# Understanding mean rate of change in Brownian motion

I found a nice discussion of Brownian motion in the Feynman lectures, reproduced online here: https://www.feynmanlectures.caltech.edu/I_41.html

Feynman considers a particle undergoing a Brownian motion, treated in one dimension in the first instance, such that the equation of motion (Newton's second law) is $$m \ddot{x} = F - \alpha \dot{x},$$ where $$F$$ is a rapidly fluctuating force and $$\alpha$$ is a constant viscous drag coefficient. (He uses the letter $$\mu$$ but I prefer to use $$\alpha$$ because $$\mu$$ is widely used for mobility.) (This is also called the Langevin equation). At one point in the argument we want to know the value of $$\left\langle \frac{d}{dt}(x \dot{x}) \right\rangle, \tag{1}$$ where I believe the average is over all paths setting out from a given start point and continuing for a given time $$t$$. Feynman states that this quantity will be zero, but the reason he gives is not quite convincing to me. He asserts

"Now $$x$$ times the velocity has a mean that does not change with time, because when it gets to some position it has no remembrance of where it was before, so things are no longer changing with time. So this quantity, on the average, is zero."

The trouble is that the phrase "$$x$$ times the velocity has a mean that does not change with time" is the statement $$\frac{d}{dt} \langle x \dot{x} \rangle = 0. \tag{2}$$ This quantity is indeed zero, but it is not self-evident that it is equal to (1).

Given (2), one way to obtain (1) would be to show that $$\frac{d}{dt} \langle x \dot{x} \rangle = \left\langle \frac{d}{dt} (x \dot{x}) \right\rangle . \tag{3}$$

My question is: is (3) easy to prove (without assuming (1)!)? (If so please provide proof). Or is there some better way to prove that the quantity in (1) is equal to zero?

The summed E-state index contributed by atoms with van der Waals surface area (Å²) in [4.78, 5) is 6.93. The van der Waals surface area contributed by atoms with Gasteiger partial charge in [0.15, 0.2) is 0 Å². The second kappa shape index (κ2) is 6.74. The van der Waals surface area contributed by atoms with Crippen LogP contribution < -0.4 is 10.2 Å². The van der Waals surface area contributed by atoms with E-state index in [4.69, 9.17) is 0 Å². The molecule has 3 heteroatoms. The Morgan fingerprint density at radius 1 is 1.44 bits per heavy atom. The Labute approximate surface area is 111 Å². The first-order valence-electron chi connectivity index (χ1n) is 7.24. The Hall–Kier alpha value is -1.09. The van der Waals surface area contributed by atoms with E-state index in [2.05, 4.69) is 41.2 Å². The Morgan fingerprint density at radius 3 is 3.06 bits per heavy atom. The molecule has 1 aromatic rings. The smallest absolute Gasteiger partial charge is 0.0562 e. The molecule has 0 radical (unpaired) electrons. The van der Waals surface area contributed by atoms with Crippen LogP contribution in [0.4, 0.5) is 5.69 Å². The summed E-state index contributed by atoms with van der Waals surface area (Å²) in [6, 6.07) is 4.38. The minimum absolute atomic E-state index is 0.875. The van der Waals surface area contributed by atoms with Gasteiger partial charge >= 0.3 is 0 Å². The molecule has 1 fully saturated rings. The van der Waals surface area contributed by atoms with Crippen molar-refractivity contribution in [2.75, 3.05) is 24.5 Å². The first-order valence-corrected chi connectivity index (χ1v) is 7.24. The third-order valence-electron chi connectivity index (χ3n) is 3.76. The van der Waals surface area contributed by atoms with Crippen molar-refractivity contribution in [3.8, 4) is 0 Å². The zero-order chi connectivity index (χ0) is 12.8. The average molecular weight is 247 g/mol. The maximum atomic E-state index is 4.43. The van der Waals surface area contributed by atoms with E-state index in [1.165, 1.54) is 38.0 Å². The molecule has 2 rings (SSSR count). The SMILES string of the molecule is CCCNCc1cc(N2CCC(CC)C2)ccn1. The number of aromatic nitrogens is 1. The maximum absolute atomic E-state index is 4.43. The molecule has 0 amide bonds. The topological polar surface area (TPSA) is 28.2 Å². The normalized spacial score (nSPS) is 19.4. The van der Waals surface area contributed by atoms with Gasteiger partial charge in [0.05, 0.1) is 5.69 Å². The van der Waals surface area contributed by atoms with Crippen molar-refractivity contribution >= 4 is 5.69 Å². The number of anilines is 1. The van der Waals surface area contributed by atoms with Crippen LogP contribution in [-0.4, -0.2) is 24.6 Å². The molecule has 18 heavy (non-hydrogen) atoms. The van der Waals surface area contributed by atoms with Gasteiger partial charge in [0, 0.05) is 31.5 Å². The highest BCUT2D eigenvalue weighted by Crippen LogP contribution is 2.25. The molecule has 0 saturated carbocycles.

To forestall answers merely claiming "you can reverse order of integration and differentiation" here is why that alone is not the answer: $$\frac{d}{dt} \langle x v \rangle = \frac{d}{dt} \iint x v f(x,v,t) dx dv$$ where $$f(x,v,t)$$ is the probability density function. This gives $$\frac{d}{dt} \langle x v \rangle = \iint \frac{d}{dt} \left( x v f \right ) dx dv \\ = \iint f \frac{d}{dt}(xv) + (xv) \frac{df}{dt} dx dv = \langle \frac{d}{dt}(xv) \rangle + \iint x v \frac{df}{dt} dx dv$$ so either I have muddled something about the distribution function, or one has to show that the extra term is zero (keeping in mind that $$\langle x v \rangle$$ is not zero).

• From your added part, just assume your are in steady state i.e. df/dt=0 as at equilibrium mean values should not change. Or, if that is not satisfactory, try to see what happens if f(x, v, t)=f(x, t)f(v, t) i.e. speed does not depend on position and vice versa. I expect you get $\langle x \rangle$ or $\langle v \rangle$ terms that are zero. Sep 18 at 8:26

Whether you take the mean to be the result of a sum over particles or over realizations, the question is whether the derivative of the mean is the same as the mean of the derivative.

This is the same as swapping the order of integration/summation and differentiation, since taking the mean is taking an integral or a sum.

So the sketch of the proof is that this is given by Leibniz.

Conceptually, I believe a symmetry argument can show that for every situation with increasing $$x\dot{x}$$, there is an equal and opposite situation with decreasing $$x\dot{x}$$ to cancel it out. For any collision/kick at given x, there will exist a statistical particle with equal and opposite change in the velocity. For any constant velocity drift particle at x with velocity $$\dot{x}$$, there will be a statistical particle at -x with velocity $$\dot{x}$$ to cancel it (both have the same velocity but one gets closer to x=0 and the other gets further).

• Hmm ... but $\langle x \dot{x} \rangle \ne 0$. Sep 17 at 20:26
• Can you explain why it isn't 0? To me, by symmetry, it is. Sep 17 at 23:55
• That is, the integral of an odd function is 0. Sep 18 at 0:12
• We have $\langle x^2 \rangle = 2 D t$ so $(d/dt)\langle x^2 \rangle = 2D$. If we think that $(d/dt)\langle x^2 \rangle = \langle (d/dt)x^2 \rangle$ then it follows that $\langle 2 x \dot{x} \rangle = 2D$. Sep 18 at 8:30
• By the same reasoning you present in your edited question, $(d/dt)<xx> = <(d/dt)(xx)> + \int\int (xx)(df/dt)dxdv = <2x\dot{x}> + \int\int(xx)(df/dt)dxdv$. This time, the extra term is an integral of an even function which does not evaluate to 0. But $\int\int (xv)(df/dt)dxdv$ is an integral of an odd function which evaluates to 0. Anyway, I agree that swapping order is not alone the answer, it's swapping order + symmetry. Sep 18 at 12:07